So when time came to redo my galley counter, I ordered a sheet. I also used a piece for my anchor chain wear plate and a few other things.
    The stuff is absolutely indestructable. Never warps, wears like iron, takes heat, water, dropped anchors, etc..
    I actually thought at one time I'd make a killing on the marine market with the stuff----- nobody had thought of the idea yet.
    So how to get it, and what to expect? It comes in all thicknesses, including 3/4", it is expensive, and it begins life a light brown, but gets darker unevenly. I liked it because it darkened like wood does, actually developing a patina. It could be painted, of course. It's strong in compression, and weaker tensily, though very strong in tension. I doubt it would sag like plastics do. It's made of wood and resin.
    How to find out more? Look online for cutting board materials, industrial or commercial. I no longer have a line on it. A 1/4" sheet 5 years ago cost a total of about $190.00 shipped (the shipping was a lot).

  6. alan white
    Joined: Mar 2007
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    Location: maine

    alan white Senior Member

    I found it.


    This stuff could find a place on any boat. Great for protecting areas around anchors (I glued it with polyurethane caulking compound), backing plates for hardware, step-aboard footplates (to replace teak), screw-on inspection covers, any place where abrasion is likely to scratch nice surfaces, and of course, cutting boards. I would suggest anyone buy a small cutting board and try it out in the worst conditions they can think of.

  7. joefaber
    Joined: Sep 2005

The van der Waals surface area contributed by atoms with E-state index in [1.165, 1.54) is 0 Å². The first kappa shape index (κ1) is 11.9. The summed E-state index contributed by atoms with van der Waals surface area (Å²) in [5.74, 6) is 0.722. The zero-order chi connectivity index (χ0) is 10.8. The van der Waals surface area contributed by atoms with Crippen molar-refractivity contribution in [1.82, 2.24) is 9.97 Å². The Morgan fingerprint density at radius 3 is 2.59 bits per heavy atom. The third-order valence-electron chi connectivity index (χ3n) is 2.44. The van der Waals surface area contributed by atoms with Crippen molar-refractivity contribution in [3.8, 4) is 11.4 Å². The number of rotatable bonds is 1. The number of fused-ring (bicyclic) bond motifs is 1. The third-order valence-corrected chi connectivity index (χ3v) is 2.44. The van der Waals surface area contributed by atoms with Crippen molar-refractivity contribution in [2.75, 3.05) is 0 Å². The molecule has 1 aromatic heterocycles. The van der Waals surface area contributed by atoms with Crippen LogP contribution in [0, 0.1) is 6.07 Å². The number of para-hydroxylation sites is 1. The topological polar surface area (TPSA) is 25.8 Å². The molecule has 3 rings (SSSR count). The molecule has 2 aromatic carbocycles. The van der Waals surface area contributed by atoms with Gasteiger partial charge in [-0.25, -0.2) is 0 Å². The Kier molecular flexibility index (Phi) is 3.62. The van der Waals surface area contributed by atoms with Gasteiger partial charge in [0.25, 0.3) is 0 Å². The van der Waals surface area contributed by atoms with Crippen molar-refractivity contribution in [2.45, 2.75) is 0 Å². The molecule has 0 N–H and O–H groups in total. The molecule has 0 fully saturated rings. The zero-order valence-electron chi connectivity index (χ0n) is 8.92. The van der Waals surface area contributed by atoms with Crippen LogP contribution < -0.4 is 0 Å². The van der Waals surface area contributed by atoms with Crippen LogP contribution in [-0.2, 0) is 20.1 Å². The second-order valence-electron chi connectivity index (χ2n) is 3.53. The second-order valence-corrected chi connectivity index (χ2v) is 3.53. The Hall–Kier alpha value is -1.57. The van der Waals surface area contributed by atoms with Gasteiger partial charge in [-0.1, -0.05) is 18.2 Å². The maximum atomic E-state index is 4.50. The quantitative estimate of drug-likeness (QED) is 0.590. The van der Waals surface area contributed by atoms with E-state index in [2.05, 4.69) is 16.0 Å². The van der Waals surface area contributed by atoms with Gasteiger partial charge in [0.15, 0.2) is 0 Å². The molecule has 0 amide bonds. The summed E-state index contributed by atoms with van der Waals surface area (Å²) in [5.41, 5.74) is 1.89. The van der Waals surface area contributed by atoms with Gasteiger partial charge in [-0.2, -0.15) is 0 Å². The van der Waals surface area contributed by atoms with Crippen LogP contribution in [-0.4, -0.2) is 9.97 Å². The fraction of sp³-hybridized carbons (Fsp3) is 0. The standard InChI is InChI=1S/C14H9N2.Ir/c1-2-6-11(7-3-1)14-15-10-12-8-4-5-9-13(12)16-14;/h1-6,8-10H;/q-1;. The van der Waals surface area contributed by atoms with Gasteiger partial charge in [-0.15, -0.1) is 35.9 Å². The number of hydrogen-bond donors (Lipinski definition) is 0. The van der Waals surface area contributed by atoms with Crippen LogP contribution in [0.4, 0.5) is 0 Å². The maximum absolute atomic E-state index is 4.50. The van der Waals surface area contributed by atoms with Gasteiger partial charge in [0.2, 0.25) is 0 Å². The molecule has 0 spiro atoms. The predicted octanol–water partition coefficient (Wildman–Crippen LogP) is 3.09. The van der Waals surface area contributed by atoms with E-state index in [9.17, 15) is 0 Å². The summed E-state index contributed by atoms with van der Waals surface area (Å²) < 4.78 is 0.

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    Location: san francisco

    joefaber Junior Member

    i've been 'noodling' building a housboat for a while. in my research,
    i found this site: http://www.lockdry.com/features.htm
    which may answer your need for altenate decking material that is simple to install. http://www.lockdry.com/lockdrydemo.htm
    tested to 240psf live load, weighs about 1# per sqft (i weighed a sample on a certified scale),
    6" board width, 12' to 30' lengths, made of 6005-T5 Aluminum
    costs $7us per square foot as of Feb 2005 and comes in four colors.
  8. RingLeader
    Joined: Feb 2007
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    Location: Slidell, LA

    RingLeader Junior Member

    You don't really need the Bluewater 26 Coosa for a deck. Their 15 lb density board is just fine. I re-cored a 11' x 4' hatch in my deck with 1/2" 15lb coosa. Its stronger and lighter than the 3/4" plywood core that was there before. The Bluewater 26 is best for transoms.

    Its hard to beat Coosa, but for decks I really prefer NIDA core. Also very easy to use and not quite as costly as Coosa.
  9. catman021
    Joined: Jun 2007
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    Location: Philadelphia,pa

    catman021 Junior Member

    With the NIDA core, what's it's cost for a 4x8 sheet? I'm following your idea of using it for the decking instead of plywood but how's its strength, speaking in terms of installing either pedestal seats or maybe going with back to backs?

  10. RingLeader
    Joined: Feb 2007
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    Location: Slidell, LA

    RingLeader Junior Member

    A 4x8 of 16mm NIDA (~5/8" thick) runs about $55 from FGCI. http://www.fgci.com The big hit is in the shipping. Its best to find someone local to you so you don't have to pay $90 to freight the stuff to your door. As for putting in pedistals... You can glass 1/2" plywood backers to the underside of the NIDA deck section before you install the deck. That will hold the screws just fine.